Saturday, January 30, 2010

Mrs. Linklater Starts A Bucket List

The average life expectancy for someone my age [66] is about 78 years. Assuming I survive any more wellness attacks by my overzealous local police department, that means I have just twelve years to finish doing all the things on my bucket list. Except, wait a minute, I never made a bucket list. In fact, like almost everybody else, I'd never heard of a bucket list until they made a movie about it. 
     There is a reason I didn't have a list. I didn't think I needed one. I never felt like I was missing out on anything I wanted to have or wanted to do. I especially haven't had a sense of urgency since the docs put me on beta blockers to keep my heart from beating at Mach II. [Beta blockers -- now there's an underrated drug with a host of off label uses that deserves its own entry.] 
     It may also help that I'm not a high maintenance person, so my dreams tend to reach for the low hanging fruit. You need a ladder to reach for the stars. Meanwhile, there is a 24-hour 7-11 only six blocks away, with a freezer full of Ben and Jerry's available at all times, so I can easily lose my focus. 
     I have also never had a longing to meet famous people, [my recent Gerard Butler episode aside], perhaps because I've serendipitously met a few celebrities, spent some up close and personal time with them and, guess what? They're usually not any funnier, better looking, more intelligent, or nicer than my regular, day-to-day friends.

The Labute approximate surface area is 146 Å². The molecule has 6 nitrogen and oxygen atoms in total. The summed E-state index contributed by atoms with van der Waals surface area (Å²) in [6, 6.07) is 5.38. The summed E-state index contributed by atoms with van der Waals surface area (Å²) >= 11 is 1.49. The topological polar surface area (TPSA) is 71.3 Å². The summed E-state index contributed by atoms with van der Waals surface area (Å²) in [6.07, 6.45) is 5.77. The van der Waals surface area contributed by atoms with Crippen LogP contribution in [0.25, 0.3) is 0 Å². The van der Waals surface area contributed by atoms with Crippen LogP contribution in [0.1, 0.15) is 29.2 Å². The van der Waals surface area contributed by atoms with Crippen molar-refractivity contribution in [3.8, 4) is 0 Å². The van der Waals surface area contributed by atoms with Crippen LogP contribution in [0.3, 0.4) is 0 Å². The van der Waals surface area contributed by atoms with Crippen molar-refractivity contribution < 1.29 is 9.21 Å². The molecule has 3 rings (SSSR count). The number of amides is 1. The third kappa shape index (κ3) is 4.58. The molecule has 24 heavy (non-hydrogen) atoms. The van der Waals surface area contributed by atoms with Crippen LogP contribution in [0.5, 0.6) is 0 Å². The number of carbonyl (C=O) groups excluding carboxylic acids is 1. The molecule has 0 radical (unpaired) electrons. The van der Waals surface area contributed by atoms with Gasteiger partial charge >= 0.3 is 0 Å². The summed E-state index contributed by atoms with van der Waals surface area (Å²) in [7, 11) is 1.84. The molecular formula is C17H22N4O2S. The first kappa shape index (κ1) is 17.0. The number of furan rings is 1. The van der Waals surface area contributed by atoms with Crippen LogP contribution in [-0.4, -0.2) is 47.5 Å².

I've never had an urge to bungee jump off the Eiffel Tower or Devil's Tower. Never gave a moment's thought to climbing up or down the seven or eight highest mountains in the world. Nor have I felt the need to get a boob/nose/ass job. Since I'm almost six feet tall, I've also never felt inclined to have sex on a train, plane, or, for that matter, in an automobile. Which doesn't mean I haven't done some of these things, just that I wasn't inclined.